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Containing a selection of published articles from various print media.

Sheridan Sun: H1N1: Is Sheridan getting piggy with it?

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Sheridan College’s Pandemic Response Team sent a message last week to those suffering from flu-like symptoms:

Stay home!

According to the release, the Pandemic Response Team “has developed a plan to prepare for the possible outbreak of the H1N1 flu virus in our community.  To date, H1N1 symptoms in Canada have been similar to those of regular seasonal flu.  Since there is no widely available accurate test for H1N1 flu, anyone with symptoms is considered to have ‘influenza-like illness.'”

The symptoms of H1N1 include:

 

Sudden onset of fever

Headache

Chills

Body/muscle aches

Physical exhaustion

Dry cough with sore throat and stuffy nose

 

Students are urged to stay home from school and limit their contact with others if they believe they may have the flu – whether of the regular or porcine variety. For those conclusively affected by this media-friendly malaise, the announcement offers advice on ensuring that the illness does not affect your academic standing.

First, report the illness directly to your faculty. Please use your Sheridan email account to ensure that the message is received. Next, complete the Student Absence Reporting Form located on AccessSheridan – follow the ‘O.A.S.I.S. – Self Service’ link. Once inside Self Service follow this path:  Self Service > Campus Personal Information > Report Influenza Absence.

Be sure to fill out all the fields, and to update the form with your date of return once your illness is over. Those without Internet access are urged to report their absence via voicemail at 905-845-9430.

What about the vaccine? While the Sheridan announcement mentions preference for conventional treatment such as rest, frequent intake of fluids and over-the-counter medication, there is scarcely a mention of the controversial flu shot. Vaccines function by imparting ‘swarm resistance.’ They grant immunity to a majority of the population, thereby leaving little ground for disease to thrive – assuming a majority of the population gets the shot. But will Sheridan’s student body accept, or reject the immunization?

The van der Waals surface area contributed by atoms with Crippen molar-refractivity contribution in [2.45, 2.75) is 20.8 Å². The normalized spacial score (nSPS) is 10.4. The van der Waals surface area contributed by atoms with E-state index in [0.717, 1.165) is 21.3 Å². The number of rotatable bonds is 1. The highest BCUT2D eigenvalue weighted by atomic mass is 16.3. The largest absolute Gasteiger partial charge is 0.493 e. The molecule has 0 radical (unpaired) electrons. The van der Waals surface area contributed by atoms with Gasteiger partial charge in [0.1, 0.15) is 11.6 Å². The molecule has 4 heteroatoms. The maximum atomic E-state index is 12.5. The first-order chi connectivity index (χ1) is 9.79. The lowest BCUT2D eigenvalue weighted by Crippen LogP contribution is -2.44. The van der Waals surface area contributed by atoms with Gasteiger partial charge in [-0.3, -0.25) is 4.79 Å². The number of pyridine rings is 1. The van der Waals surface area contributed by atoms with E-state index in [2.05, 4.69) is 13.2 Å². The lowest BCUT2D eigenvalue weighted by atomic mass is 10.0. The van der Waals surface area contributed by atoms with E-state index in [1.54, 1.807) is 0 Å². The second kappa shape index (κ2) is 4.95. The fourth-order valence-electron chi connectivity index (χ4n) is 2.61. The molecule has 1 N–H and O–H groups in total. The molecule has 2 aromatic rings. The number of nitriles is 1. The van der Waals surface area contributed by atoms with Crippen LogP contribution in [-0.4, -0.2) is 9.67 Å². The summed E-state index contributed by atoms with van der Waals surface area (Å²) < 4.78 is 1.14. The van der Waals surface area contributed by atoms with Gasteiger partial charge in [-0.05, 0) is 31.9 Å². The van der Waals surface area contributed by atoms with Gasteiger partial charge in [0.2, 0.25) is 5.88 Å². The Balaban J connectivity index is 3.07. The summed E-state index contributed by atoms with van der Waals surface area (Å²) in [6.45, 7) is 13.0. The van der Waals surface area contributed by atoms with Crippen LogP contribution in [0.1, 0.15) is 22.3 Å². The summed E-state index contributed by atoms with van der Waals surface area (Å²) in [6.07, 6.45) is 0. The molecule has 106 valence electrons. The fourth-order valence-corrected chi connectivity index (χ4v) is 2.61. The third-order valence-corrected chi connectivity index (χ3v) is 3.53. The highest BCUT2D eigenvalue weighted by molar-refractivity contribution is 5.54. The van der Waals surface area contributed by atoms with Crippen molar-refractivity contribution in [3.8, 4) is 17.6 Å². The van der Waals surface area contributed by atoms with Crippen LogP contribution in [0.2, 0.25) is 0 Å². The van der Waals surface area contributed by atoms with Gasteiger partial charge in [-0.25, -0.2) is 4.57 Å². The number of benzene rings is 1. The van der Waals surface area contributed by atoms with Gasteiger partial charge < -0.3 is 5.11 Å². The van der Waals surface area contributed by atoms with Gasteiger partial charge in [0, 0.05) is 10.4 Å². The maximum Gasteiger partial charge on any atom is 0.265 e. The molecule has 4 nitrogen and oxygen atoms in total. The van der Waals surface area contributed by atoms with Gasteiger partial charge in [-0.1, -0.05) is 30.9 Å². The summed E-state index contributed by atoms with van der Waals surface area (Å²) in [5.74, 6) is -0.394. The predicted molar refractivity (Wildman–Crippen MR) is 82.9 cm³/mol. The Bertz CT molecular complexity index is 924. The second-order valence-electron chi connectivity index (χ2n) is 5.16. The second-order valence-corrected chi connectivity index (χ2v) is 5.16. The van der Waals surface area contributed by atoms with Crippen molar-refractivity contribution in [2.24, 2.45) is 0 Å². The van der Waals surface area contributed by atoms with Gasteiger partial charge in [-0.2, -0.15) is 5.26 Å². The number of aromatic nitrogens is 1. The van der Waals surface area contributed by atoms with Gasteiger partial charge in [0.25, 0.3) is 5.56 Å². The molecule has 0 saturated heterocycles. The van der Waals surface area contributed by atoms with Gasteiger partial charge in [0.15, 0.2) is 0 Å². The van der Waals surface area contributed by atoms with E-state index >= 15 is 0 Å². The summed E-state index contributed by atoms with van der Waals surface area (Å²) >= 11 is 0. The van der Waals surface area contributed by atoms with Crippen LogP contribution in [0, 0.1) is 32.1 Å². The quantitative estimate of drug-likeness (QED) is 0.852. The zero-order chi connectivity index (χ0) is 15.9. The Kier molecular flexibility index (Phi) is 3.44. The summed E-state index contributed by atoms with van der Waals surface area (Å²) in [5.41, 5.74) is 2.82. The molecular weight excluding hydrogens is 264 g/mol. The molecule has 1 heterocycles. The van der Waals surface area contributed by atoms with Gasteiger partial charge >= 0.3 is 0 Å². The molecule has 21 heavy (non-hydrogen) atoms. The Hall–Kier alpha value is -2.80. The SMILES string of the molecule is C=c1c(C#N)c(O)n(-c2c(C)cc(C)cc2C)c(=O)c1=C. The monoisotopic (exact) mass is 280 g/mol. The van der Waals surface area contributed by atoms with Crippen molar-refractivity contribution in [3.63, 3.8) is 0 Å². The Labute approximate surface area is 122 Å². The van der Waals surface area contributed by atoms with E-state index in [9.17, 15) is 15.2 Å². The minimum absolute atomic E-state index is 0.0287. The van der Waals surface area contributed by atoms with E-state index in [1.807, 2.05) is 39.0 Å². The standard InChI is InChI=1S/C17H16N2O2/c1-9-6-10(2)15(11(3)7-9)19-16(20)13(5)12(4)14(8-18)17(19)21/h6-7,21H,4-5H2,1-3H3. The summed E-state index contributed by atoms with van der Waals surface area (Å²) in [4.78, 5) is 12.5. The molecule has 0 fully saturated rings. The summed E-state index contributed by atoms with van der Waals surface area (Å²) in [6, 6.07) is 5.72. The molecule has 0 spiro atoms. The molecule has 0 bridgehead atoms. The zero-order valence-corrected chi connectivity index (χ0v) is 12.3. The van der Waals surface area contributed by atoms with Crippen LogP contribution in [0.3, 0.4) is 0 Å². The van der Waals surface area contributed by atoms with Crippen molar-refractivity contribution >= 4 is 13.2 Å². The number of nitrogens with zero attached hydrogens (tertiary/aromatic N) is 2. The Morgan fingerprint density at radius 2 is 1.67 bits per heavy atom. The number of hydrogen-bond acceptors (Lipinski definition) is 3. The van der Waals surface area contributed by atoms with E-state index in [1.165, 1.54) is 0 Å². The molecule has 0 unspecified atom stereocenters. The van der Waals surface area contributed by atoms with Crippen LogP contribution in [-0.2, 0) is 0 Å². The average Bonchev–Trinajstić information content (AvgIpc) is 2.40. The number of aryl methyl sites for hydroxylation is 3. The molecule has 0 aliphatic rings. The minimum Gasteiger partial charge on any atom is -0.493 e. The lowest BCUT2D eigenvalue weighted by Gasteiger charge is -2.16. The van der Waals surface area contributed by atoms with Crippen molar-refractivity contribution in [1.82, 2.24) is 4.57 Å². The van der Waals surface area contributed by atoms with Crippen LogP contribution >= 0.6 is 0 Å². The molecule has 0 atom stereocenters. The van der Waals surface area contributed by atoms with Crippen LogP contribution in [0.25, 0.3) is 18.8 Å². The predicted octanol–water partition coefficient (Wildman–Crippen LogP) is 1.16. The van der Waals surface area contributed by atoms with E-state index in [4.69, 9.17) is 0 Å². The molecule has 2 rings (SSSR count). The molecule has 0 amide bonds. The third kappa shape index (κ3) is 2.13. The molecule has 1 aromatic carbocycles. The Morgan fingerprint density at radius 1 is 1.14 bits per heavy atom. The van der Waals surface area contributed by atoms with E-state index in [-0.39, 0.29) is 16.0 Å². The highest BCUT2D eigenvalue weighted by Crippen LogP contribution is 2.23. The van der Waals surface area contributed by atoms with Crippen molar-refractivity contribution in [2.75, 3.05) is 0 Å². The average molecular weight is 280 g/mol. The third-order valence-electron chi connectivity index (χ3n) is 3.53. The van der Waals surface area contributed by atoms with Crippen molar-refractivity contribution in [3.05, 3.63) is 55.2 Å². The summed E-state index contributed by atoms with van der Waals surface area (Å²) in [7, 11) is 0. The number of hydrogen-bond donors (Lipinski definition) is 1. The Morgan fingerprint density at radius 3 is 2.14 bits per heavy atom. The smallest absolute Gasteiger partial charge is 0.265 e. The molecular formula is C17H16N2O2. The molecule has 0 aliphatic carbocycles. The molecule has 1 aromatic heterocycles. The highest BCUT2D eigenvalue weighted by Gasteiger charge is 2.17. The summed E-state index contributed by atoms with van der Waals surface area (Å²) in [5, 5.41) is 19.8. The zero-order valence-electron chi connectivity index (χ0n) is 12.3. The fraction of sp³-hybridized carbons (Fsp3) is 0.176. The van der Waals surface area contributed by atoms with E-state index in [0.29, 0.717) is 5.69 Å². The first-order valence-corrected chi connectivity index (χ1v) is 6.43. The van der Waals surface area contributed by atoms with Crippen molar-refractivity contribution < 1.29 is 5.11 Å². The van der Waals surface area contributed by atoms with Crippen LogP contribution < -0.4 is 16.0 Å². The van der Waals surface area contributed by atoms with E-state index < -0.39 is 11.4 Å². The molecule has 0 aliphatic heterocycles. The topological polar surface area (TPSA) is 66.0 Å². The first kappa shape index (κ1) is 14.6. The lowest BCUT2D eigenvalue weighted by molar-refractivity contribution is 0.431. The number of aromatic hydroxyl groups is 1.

Sheridan student Daniel Stan had not yet received the vaccine. “Not yet, but I am planning on it,” said Stan, who places his faith in the vaccine’s effectiveness. “First of all, I have a stronger belief in science than others, so I tend to trust those who know more than me.”

Other students were less certain. “I’m not sure. I think it’s just like, a normal flu that’s going around. As long as you get a shot, you should be fine,” said Ranjit Ghag.

“You’d think it was a breakout of the black plague. The Star ran articles about frightened parents herding their children to get the shot. It was nuts.”

Even Sheridan staff has the swine flu on their minds. “I always get my flu shot every year, but I’ll wait for the lineups to get shorter,” said Jennifer Legacy, Second Cup barista. Her co-worker however, remained non-plussed. “I never get it. What do I need it for? I’m healthy,” added Ewa Kopij.

This story originally appeared in the Sheridan Sun.

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Written by tomczerniawski

March 14, 2010 at 12:08 pm

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